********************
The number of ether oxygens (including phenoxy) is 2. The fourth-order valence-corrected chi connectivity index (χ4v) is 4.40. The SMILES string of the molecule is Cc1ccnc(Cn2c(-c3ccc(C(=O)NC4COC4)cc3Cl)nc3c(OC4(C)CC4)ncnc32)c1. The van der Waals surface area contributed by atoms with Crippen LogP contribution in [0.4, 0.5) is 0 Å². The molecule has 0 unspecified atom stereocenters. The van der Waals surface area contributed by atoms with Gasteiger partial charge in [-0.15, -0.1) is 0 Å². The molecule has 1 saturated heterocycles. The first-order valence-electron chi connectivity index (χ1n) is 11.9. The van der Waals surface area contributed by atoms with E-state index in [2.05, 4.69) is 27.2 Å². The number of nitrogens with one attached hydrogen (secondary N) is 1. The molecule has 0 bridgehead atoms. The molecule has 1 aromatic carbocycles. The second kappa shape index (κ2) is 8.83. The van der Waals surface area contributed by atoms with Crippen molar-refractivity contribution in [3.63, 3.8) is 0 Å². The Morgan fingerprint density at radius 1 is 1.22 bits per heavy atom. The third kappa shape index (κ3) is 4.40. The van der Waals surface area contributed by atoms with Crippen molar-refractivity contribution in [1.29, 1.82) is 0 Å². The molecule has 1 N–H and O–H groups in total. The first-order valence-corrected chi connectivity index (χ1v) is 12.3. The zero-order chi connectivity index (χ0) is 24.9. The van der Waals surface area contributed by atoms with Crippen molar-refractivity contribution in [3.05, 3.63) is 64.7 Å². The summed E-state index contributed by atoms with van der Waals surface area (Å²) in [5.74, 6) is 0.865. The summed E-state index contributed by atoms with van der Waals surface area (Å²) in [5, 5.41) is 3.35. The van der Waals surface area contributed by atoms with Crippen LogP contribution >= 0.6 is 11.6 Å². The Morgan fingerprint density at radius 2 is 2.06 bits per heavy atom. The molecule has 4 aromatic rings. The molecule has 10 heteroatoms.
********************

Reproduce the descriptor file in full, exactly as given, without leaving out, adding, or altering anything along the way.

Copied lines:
The number of ether oxygens (including phenoxy) is 2. The fourth-order valence-corrected chi connectivity index (χ4v) is 4.40. The SMILES string of the molecule is Cc1ccnc(Cn2c(-c3ccc(C(=O)NC4COC4)cc3Cl)nc3c(OC4(C)CC4)ncnc32)c1. The van der Waals surface area contributed by atoms with Crippen LogP contribution in [0.4, 0.5) is 0 Å². The molecule has 0 unspecified atom stereocenters. The van der Waals surface area contributed by atoms with Gasteiger partial charge in [-0.15, -0.1) is 0 Å². The molecule has 1 saturated heterocycles. The first-order valence-electron chi connectivity index (χ1n) is 11.9. The van der Waals surface area contributed by atoms with E-state index in [2.05, 4.69) is 27.2 Å². The number of nitrogens with one attached hydrogen (secondary N) is 1. The molecule has 0 bridgehead atoms. The molecule has 1 aromatic carbocycles. The second kappa shape index (κ2) is 8.83. The van der Waals surface area contributed by atoms with Crippen molar-refractivity contribution in [3.63, 3.8) is 0 Å². The Morgan fingerprint density at radius 1 is 1.22 bits per heavy atom. The third kappa shape index (κ3) is 4.40. The van der Waals surface area contributed by atoms with Crippen molar-refractivity contribution in [1.29, 1.82) is 0 Å². The molecule has 1 N–H and O–H groups in total. The first-order valence-corrected chi connectivity index (χ1v) is 12.3. The zero-order chi connectivity index (χ0) is 24.9. The van der Waals surface area contributed by atoms with Crippen molar-refractivity contribution in [3.05, 3.63) is 64.7 Å². The summed E-state index contributed by atoms with van der Waals surface area (Å²) in [5.74, 6) is 0.865. The summed E-state index contributed by atoms with van der Waals surface area (Å²) in [5, 5.41) is 3.35. The van der Waals surface area contributed by atoms with Crippen LogP contribution >= 0.6 is 11.6 Å². The Morgan fingerprint density at radius 2 is 2.06 bits per heavy atom. The molecule has 4 aromatic rings. The molecule has 10 heteroatoms.